Census Bureau runs drills with DHS to ‘stay ahead of cyber threats’

The Census Bureau is doubling down on its partnership with the Homeland Security Department to ensure it's prepared for a wide range of cyber threats facing the...

The Census Bureau is doubling down on its partnership with the Homeland Security Department to ensure it’s prepared for a wide range of cyber threats facing the 2020 population count.

Atri Kalluri, the chief of the Census’ Decennial Information Technology Division, said more than 100 officials across Census took part in a half-day exercise on Sept. 26,  led by DHS, to assess the agency’s ability to respond to “simulated scenarios that could happen during the 2020 census.”

“While there are continued efforts from our office of information security to educate our employees on cybersecurity threats and how to be cyber secure at work, we are also working with federal partners to test our systems, stay ahead of cyber threats and enhance our incident response capabilities,” Kalluri said Friday at a quarterly performance management review at the agency’s headquarters in Suitland, Maryland.

Earlier this year, DHS conducted penetration testing on the Census website, the iPhones enumerators will use when they go door-to-door to follow up with households and the agency’s trove of address canvassing data.

The Census has also partnered with the intelligence community to beef up its cybersecurity efforts.

Kalluri said the September drill gave the agency an “opportunity to assess our processes and procedures as well as our organizational coordination and communication.”

“As we look forward, we are preparing to conduct additional tabletop readiness exercises, as well as systems testing, to ensure the overall security of our systems and readiness to respond to any potential incident,” he said.

As Census looks to stand up the first census that households can respond to online, agency officials have provided periodic updates about steps taken to ensure data privacy.

Ron Jarmin, the agency’s acting director, wrote in a May blog post that all the data collected in the decennial count will remain confidential. Under federal law, improper disclosure of census information can lead to five year in prison and a $250,000 fine.

This summer, Kevin Smith, the Census Bureau’s chief information officer, gave an in-depth look at how the agency plans to defend against internal and external cyber threats.

Census rethinking ways to protect personal data

The Census Bureau also plans on taking a “fundamentally different approach” to prevent the improper disclosure of personal information in the 2020 population count.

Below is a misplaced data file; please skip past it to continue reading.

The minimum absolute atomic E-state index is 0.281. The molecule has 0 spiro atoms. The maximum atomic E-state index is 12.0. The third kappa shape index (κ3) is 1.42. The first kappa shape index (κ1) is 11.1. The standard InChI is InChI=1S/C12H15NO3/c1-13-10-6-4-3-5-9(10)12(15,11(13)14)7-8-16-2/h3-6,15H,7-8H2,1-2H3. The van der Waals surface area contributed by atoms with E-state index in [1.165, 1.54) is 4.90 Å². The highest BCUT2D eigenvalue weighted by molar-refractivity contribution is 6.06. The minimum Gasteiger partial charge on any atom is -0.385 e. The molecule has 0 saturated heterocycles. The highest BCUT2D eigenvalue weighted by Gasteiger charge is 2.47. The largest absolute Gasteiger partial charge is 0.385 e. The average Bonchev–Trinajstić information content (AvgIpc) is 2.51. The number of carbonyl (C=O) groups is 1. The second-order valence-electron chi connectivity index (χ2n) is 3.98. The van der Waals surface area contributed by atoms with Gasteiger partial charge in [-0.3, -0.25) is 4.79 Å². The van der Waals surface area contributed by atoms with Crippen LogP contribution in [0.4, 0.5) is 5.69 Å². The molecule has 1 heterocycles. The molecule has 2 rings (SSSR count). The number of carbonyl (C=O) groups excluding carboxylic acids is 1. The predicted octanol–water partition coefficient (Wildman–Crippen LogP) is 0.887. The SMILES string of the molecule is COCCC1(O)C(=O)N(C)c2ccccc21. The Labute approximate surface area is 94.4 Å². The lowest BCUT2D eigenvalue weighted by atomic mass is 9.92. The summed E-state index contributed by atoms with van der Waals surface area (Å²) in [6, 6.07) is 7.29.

Simson Garfinkle, a senior computer scientist for confidentiality and data access at the Census, said advances in computing power in the last decade have made it easier to unscramble the aggregated data the agency releases to the public.

Through a process called database reconstruction, Garfinkle said malicious users can take public-facing data and reverse engineer it to closely resemble the raw data collected from households.

“Those statistics are susceptible to database reconstruction, provided that you have a computer that is large enough and fast enough to crunch the numbers. In 2010, this was not a realistic threat, but today it is,” Garfinkle said

Garfinkle said the research of two mathematicians in 2003 showed “it is far harder to protect a statistical database than had previously been thought.”

In order to counteract those efforts, he said the agency will deploy “noise injection,” which makes it harder to reconstruct the original database.

“Any noise doesn’t make database reconstruction impossible. Instead, it makes it so that there’s no way to tell if the reconstructed database is correct or not,” Garfinkle said.

But how much noise is too much noise?

“If you add a little bit of noise, the results are still fairly accurate, but so is the reconstructed database,” Garfinkle said. “Of course, you could add a lot of noise, which would result in more privacy and less accuracy. Essentially, as you add more noise, you increase the number of possible reconstructions.”

Garfinkle explained that the agency has developed a “mathematical relationship” between noise added, privacy loss and data accuracy.

When the agency launched its Disclosure Avoidance System (DAS) project in 2017, there wasn’t a commercial off-the-shelf system designed to handle a national population count.

“We’ve been creating a modern disclosure avoidance system that drops into the census data processing pipeline. Ours will be the first such implementation in the world,” Garfinkle said.

In addition, the Census has reopened its notice for comment on how the public uses agency data.

In a notice published in the Federal Register on Oct. 9, the agency said it’s conducting a “comprehensive review of the decennial census data products in preparation for the 2020 Census.”

“Public feedback is essential for a complete review of the decennial census data products and will assist the Census Bureau in prioritizing products for the 2020 Census,” Jarmin wrote in the notice.

The comment period closes Nov. 8.

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